Jupiter’s most famous atmospheric feature is the Great Red Spot (GRS), a high-pressure storm that lies 22° south of Jupiter’s equator, drifting slowly through the South Equatorial Belt. You’ll spot other similar features, but most are white and none are as large. The GRS has a north-south width of 8,700 miles (14,000 km) and a variable east-west width that was measured at some 25,000 miles (40,000 km) in the 1890s. The storm is slowly shrinking, however, and is currently just 10,000 miles (26,000 km) across.
It also changes color because clouds at higher levels and of different compositions condense above it. The GRS has varied from brick red during the 1960s to pale pink in the 1990s. Since 2000, the spot’s hue has remained light orange.
Jupiter’s four largest moons are known as the Galilean satellites, named for their discoverer, Italian astronomer Galileo Galilei. On Jan. 7, 1610, Galileo saw three stars in a straight line, two on one side of Jupiter and one on the other. The next night, their positions had changed. Five nights later, he spotted a fourth star.
Galileo concluded that the “stars” were actually bodies revolving around Jupiter like the Moon circles Earth. His discovery made Io, Europa, Ganymede, and Callisto the first objects in the solar system to be observed despite being invisible to the naked eye.
The ever-changing configuration of these moons can lead to four different types of observational events.
An eclipse occurs when a satellite moves through Jupiter’s shadow, but is not positioned behind the planet from our point of view.
An occultation happens when a satellite passes behind Jupiter. These events occur along the planet’s limb (edge). Eclipse events are easier to observe than occultations because eclipses usually take place some distance from Jupiter’s limb. Moons always disappear into occultation at the west side of Jupiter and reappear at the planet’s east side.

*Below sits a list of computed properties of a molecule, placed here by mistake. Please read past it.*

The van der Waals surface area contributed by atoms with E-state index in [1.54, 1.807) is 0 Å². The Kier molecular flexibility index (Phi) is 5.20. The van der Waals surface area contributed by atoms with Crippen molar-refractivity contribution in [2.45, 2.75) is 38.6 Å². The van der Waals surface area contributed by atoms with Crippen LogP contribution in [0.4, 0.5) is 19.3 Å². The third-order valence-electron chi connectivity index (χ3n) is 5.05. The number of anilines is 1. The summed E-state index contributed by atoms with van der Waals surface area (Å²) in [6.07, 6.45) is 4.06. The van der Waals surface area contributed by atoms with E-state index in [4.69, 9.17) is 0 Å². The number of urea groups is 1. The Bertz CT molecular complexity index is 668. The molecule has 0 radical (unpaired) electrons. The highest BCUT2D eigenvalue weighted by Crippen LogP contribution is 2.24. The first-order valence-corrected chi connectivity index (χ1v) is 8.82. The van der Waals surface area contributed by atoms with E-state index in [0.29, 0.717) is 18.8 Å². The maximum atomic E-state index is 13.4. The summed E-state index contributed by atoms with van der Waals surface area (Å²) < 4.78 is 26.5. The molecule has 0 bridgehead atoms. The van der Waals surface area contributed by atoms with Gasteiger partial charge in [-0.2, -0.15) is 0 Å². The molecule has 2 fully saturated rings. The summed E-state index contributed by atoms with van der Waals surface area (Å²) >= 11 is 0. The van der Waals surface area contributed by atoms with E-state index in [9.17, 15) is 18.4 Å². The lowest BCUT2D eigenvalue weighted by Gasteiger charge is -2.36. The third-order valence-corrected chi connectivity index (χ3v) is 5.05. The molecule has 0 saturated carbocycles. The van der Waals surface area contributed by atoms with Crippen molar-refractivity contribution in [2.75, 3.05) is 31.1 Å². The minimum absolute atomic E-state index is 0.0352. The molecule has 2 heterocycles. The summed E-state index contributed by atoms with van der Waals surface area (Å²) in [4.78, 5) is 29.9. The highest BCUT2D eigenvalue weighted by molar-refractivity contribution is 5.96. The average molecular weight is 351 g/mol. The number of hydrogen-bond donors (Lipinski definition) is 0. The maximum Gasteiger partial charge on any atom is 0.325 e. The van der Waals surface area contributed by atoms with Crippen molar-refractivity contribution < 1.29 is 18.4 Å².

A transit occurs when a moon moves in front of the planet. A transiting satellite always moves from east to west across Jupiter’s face. The satellites themselves look like bright dots against Jupiter’s dark belts. When a satellite lies in front of the brighter zones, however, it’s hard to see unless you follow it from the time the transit starts.
A shadow transit happens when a moon’s shadow moves across Jupiter’s disk. Shadows of the moons look like small black dots on Jupiter through any telescope. Transiting shadows also move from east to west across Jupiter.
Before opposition, from our perspective on Earth, Jupiter’s shadow extends west of the planet, so a satellite will be eclipsed before it’s occulted. The satellite being eclipsed gradually fades as it enters Jupiter’s shadow, which is pretty cool to watch.
The two outer satellites, Ganymede and Callisto, are usually far enough from Jupiter to reappear from an eclipse, so you’ll be able to see them disappear into occultation. However, Io and Europa emerge from their eclipses after their occultations start, so you won’t see them reappear — they’ll be behind the planet.
After opposition, when Jupiter’s shadow falls east of the planet, occultations occur before eclipses. Then, you’ll be able to see Io and Europa disappear into occultation and reappear from eclipse.
For transits and shadow transits before opposition, the satellite’s shadow falls on the planet before the transit starts. After opposition, this order is reversed: The satellite begins its transit and the shadow follows.